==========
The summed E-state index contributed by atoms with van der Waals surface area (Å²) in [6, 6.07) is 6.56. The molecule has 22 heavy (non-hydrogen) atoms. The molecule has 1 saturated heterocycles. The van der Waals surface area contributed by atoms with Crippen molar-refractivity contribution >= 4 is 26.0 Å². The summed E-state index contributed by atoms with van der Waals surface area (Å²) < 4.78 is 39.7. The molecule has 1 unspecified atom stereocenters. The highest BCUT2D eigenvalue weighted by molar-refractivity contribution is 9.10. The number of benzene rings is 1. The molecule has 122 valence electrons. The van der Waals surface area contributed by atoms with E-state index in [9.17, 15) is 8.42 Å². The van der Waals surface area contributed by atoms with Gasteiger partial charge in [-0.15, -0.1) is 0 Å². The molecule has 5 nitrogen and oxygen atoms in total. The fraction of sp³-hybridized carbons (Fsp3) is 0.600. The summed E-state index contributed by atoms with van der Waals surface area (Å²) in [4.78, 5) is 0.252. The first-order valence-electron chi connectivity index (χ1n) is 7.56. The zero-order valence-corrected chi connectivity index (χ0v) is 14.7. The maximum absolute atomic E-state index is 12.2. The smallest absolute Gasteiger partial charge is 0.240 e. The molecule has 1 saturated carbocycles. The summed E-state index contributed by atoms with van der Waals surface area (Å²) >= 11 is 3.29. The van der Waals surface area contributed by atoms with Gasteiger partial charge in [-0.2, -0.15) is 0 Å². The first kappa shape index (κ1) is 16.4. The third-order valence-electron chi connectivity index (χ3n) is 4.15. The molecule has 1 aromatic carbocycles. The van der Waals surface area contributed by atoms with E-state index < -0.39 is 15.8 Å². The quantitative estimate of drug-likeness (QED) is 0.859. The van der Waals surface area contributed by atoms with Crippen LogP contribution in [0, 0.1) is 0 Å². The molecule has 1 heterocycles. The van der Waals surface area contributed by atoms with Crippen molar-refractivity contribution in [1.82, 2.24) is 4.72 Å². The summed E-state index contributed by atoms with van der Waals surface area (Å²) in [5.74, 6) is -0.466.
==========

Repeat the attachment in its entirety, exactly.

The summed E-state index contributed by atoms with van der Waals surface area (Å²) in [6, 6.07) is 6.56. The molecule has 22 heavy (non-hydrogen) atoms. The molecule has 1 saturated heterocycles. The van der Waals surface area contributed by atoms with Crippen molar-refractivity contribution >= 4 is 26.0 Å². The summed E-state index contributed by atoms with van der Waals surface area (Å²) < 4.78 is 39.7. The molecule has 1 unspecified atom stereocenters. The highest BCUT2D eigenvalue weighted by molar-refractivity contribution is 9.10. The number of benzene rings is 1. The molecule has 122 valence electrons. The van der Waals surface area contributed by atoms with E-state index in [9.17, 15) is 8.42 Å². The van der Waals surface area contributed by atoms with Gasteiger partial charge in [-0.15, -0.1) is 0 Å². The molecule has 5 nitrogen and oxygen atoms in total. The fraction of sp³-hybridized carbons (Fsp3) is 0.600. The summed E-state index contributed by atoms with van der Waals surface area (Å²) in [4.78, 5) is 0.252. The first-order valence-electron chi connectivity index (χ1n) is 7.56. The zero-order valence-corrected chi connectivity index (χ0v) is 14.7. The maximum absolute atomic E-state index is 12.2. The smallest absolute Gasteiger partial charge is 0.240 e. The molecule has 1 saturated carbocycles. The summed E-state index contributed by atoms with van der Waals surface area (Å²) >= 11 is 3.29. The van der Waals surface area contributed by atoms with Gasteiger partial charge in [-0.2, -0.15) is 0 Å². The first kappa shape index (κ1) is 16.4. The third-order valence-electron chi connectivity index (χ3n) is 4.15. The molecule has 1 aromatic carbocycles. The van der Waals surface area contributed by atoms with E-state index < -0.39 is 15.8 Å². The quantitative estimate of drug-likeness (QED) is 0.859. The van der Waals surface area contributed by atoms with Crippen LogP contribution in [0, 0.1) is 0 Å². The molecule has 1 heterocycles. The van der Waals surface area contributed by atoms with Crippen molar-refractivity contribution in [1.82, 2.24) is 4.72 Å². The summed E-state index contributed by atoms with van der Waals surface area (Å²) in [5.74, 6) is -0.466.